This agreement was replaced in the 1980s (and surrounding years) by another set of institutional arrangements which we call the Washinton Concensus.4 These new policies also originated in a time of economic distress, albeit nowhere near the distress of the 1930s. In a process similar to the experience of the Great Depression, policy-makers – unable to comprehend the macroeconomic causes of distress – instituted microeconomic changes in an attempt to ameliorate the macroeconomic problems. In both cases, the measures taken were only partially successful, and recovery came from diverse influences. The microeconomic changes, however, had durable impacts on the distribution of economic production.
These microeconomic changes were not inevitable. Different labour-market institutions within Western Europe are compatible with similar rates of unemployment, and different labour-market institutions in Western Europe and America appear to be compatible with similar rates of economic growth. Rapidly rising incomes among the very rich appear in the U.S., England and Canada (largely in response to U.S. competition.) but do not appear in most continental European countries or Japan.
Globalisation clearly does not determine institutions. Some economists and commentators have asserted that globalisation has made more than one set of institutions not viable, yet the variety of institutions that are found in Western Europe shows only very limited signs of disappearing. Finally, economic shocks do not determine institutions. The Vietnam War and the oil shocks deranged the international economy, yet countries responded to these shocks in idiosyncratic ways. The contrast between the US and Japan in the 1970s is only one example of the great diversity.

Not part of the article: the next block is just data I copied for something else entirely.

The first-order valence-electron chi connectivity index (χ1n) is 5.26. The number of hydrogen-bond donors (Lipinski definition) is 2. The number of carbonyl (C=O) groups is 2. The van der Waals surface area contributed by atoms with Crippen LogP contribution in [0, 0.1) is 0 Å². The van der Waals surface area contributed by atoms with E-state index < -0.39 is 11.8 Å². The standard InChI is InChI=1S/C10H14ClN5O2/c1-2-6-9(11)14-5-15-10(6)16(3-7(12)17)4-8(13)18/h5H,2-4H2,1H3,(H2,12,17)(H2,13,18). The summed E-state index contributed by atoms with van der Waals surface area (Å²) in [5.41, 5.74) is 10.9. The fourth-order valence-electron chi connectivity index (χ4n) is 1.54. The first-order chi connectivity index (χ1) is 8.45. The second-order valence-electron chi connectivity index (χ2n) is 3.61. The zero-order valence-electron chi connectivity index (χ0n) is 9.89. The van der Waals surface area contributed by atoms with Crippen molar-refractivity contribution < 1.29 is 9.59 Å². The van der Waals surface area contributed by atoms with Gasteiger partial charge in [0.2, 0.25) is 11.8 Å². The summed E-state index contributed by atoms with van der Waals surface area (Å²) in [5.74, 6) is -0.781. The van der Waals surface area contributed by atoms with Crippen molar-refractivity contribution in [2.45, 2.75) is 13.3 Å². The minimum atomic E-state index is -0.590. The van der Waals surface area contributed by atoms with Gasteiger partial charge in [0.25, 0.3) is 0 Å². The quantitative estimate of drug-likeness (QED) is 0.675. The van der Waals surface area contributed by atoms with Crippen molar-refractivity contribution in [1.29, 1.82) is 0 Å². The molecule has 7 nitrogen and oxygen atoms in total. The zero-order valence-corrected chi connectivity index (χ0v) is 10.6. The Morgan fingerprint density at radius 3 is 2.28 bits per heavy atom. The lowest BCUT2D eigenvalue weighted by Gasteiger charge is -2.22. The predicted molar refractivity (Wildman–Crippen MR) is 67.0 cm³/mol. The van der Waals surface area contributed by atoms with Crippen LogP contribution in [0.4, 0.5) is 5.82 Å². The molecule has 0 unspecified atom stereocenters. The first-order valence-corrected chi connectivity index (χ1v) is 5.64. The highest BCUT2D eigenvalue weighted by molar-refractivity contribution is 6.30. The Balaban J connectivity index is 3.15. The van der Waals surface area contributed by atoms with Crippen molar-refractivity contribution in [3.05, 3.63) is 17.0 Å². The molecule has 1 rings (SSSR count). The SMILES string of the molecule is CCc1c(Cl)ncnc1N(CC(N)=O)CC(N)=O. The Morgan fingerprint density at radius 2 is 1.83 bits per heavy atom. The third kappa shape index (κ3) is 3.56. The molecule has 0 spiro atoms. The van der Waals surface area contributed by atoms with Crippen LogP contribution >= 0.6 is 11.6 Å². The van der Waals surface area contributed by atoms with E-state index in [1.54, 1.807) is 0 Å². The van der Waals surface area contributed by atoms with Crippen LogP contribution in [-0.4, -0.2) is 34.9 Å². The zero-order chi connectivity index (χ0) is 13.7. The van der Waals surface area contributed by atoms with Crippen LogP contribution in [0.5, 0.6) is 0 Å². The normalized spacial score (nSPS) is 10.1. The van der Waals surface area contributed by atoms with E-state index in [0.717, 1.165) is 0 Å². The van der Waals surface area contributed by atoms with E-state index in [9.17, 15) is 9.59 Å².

Deregulation, floating exchange rates, international capital mobility, low minimum wages and taxes, and the destruction of labour unions, were not unique responses to the oil crisis or the productivity collapse. The effects of these policies have been amplified by skill-biased technical change and, in the extreme, winner-take-all markets. But the technology did not fully determine who received the rents produced any more than technology fully determined who got the rents from the great postwar expansion; African-Americans were largely excluded from the GI Bill and other public policies by a series of political and bureaucratic actions.